A bentwood armchair purportedly belonging to a black church in Tulsa that was looted during the Tulsa Riot of 1921. The chair has curved arm rests. The arm rests are attached to the chair back and seat with oval-shaped, metal cleats. Both uprights at the sides of the chair back are also attached to the seat and to the top rail. The chair back has seven (7) rungs at the back. The chair also has two (2) horizontal rungs on the proper left and proper right sides, connecting the proper left and proper right legs. There are two (2) additional rungs at the back connecting the rear legs. At the front is only one (1) rung at the top between the front legs. The chair seat is a square shape with curved corners. The seat is has been slightly molded towards the back to support the sitter. The chair back curves out toward the arm rests.
A manuscript titled “The Tulsa Race Riot and Three of Its Victims” by B. C. Franklin. The unpublished manuscript consists of ten pages written in black type on yellowed paper. It was written ten years after the Tulsa Riots on August 22, 1931 and recounts the events of the Tulsa Riot as witnessed by the author. The pages contain an account of Franklin witnessing three men being killed by the mob. The manuscript is signed by B.C. Franklin on the last page.
A black and white photograph of B.C. Franklin (right) and I. H. Spears (left), with Secretary Effie Thompson (center), in their temporary tent office after the Tulsa Race Riot, 1921. Franklin and Spears sit on either end of a desk facing the camera. They are both holding books in their hands and looking down towards the books. Thompson stands in the center background of the photograph behind the desk. The date is handwritten just below the image on the front of the photograph. There is also a handwritten inscription on the back that identifies the subject and date of the photograph.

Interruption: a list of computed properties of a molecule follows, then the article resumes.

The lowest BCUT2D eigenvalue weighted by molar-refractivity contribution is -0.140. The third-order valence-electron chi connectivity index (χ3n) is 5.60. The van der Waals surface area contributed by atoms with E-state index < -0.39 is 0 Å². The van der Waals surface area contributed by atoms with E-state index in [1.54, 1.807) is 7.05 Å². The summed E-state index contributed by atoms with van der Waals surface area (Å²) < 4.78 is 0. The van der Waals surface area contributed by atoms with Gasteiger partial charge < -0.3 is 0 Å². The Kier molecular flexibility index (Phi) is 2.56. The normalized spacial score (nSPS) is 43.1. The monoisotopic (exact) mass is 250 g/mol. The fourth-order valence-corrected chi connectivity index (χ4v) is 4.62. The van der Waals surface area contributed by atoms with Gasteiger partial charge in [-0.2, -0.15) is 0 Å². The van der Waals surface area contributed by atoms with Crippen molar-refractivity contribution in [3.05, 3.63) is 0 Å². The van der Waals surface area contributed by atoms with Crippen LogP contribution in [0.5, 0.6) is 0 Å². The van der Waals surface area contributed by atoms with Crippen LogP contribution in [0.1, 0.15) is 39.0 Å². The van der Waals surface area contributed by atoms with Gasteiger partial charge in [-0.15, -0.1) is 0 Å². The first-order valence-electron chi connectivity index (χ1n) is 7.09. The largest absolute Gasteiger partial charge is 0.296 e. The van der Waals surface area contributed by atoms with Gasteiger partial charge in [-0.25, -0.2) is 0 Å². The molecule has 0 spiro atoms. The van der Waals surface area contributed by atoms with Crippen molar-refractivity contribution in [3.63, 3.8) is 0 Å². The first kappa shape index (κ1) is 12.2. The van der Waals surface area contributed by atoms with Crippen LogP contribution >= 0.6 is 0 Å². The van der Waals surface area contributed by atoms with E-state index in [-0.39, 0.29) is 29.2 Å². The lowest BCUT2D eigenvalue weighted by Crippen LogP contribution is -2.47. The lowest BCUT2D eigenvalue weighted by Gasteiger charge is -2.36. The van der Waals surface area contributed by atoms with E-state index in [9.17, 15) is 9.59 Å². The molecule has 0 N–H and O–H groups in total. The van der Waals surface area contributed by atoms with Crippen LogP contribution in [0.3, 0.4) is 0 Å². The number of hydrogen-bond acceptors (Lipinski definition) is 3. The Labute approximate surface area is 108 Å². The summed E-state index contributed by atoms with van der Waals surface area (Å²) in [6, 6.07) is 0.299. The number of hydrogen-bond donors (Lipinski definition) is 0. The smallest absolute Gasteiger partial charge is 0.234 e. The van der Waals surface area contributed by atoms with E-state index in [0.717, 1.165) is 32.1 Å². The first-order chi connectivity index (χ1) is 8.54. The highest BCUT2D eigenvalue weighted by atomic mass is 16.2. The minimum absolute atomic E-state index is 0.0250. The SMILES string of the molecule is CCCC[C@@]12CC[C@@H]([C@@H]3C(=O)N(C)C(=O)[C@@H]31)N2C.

A black-and-white photographic postcard of National Guardsmen with a machine gun mounted on the back of a flat-bed truck on the streets of Tulsa, Oklahoma. Several soldiers are on the back of the truck with the weapon, one standing and one kneeling to the left of the gun and one at gun sight. Several other soldiers march next to the truck, backs to the camera. Other vehicles and soldiers are visible on the street in the background of the image. Written in white at the bottom of the image is [NATIONAL GUARD / MACHINE GUN CREW / DURING TULSA RACE RIOT 6-1-21].
The postcard is unused. The back of the postcard features [POST CARD] at the top in outlined lettering, an AZO stamp mark with triangles at the four corners, and a divided back with a spot for [CORRESPONDENCE] on the left and [ADDRESS] on the right. There are no inscriptions, front or back.
This black-and-white photographic postcard, titled Scene from Tulsa Race Riot June 1st 1921 depicts a group of men and women standing along the side of the road in front of two cars. The men to the right of the image are armed.
This black-and-white photographic postcard titled, Ruins of the Tulsa Race Riot depicts what is left of the Greenwood district in downtown Tulsa after the fires had been suppressed. This image shows that only foundations and some reminents of furniture and personal belongings are left in the rubble.